Argentinean surgeons protest, refuse to operate
BUENOS AIRES, Argentina (AP) -- Heart surgeons in Argentina's
cash-strapped public hospitals refused to conduct routine surgery Monday in
protest over a lack of medical supplies.
Dairy farmers demanding higher prices for their milk marched in the countryside,
while protests against a bank freeze returned in the capital.
The scattered protests were peaceful but highlighted the still-simmering
over Argentina's four-year-old economic downturn, this country's worst fiscal
crisis in decades. The country defaulted in December on $141 billion in public debt
and has since sharply devalued its peso.
In Buenos Aires, a group of cardiovascular surgeons said Monday they would
perform emergency surgery, postponing all routine operations for a day to demand
the government provide more medical supplies and pay back wages.
The doctors charge that a lack of medical supplies, brought on by the crisis
has nearly bankrupted public medicine, poses a grave threat to patient welfare.
They also complained of a delay by public health care systems in reimbursing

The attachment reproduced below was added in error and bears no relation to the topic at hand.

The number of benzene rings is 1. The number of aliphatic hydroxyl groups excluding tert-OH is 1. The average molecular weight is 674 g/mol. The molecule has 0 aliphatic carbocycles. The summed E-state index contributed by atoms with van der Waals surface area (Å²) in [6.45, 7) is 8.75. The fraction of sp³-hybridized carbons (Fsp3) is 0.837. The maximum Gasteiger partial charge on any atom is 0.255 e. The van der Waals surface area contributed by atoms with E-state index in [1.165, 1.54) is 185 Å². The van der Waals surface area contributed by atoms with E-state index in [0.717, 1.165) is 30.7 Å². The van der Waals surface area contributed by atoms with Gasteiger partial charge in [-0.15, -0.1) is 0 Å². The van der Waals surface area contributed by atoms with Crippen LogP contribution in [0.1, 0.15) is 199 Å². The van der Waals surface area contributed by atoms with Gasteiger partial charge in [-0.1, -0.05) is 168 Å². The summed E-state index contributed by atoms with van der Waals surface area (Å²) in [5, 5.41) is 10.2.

doctors for their services.
In other developments, a small group of demonstrators beat pots and pans
banks in downtown Buenos Aires as they have almost weekly since a partial
banking freeze was imposed December 1. "We deposited dollars, so we want
dollars back!" they chanted.
The government severely limited cash withdrawals on Argentine savings after
on the banks last November.
Meanwhile, in the central province of Santiago del Estero, some 150 dairy
blocked highways to demand a hike in milk prices.
Similar protests were reported elsewhere in the countryside.
Analysts have said unchecked price increases could spur a return to high
and sow further uncertainty in an economy that has been battered by four years of
The country's tailspin has left more than 22 percent of the workforce unemployed.
Copyright 2002 The Associated Press.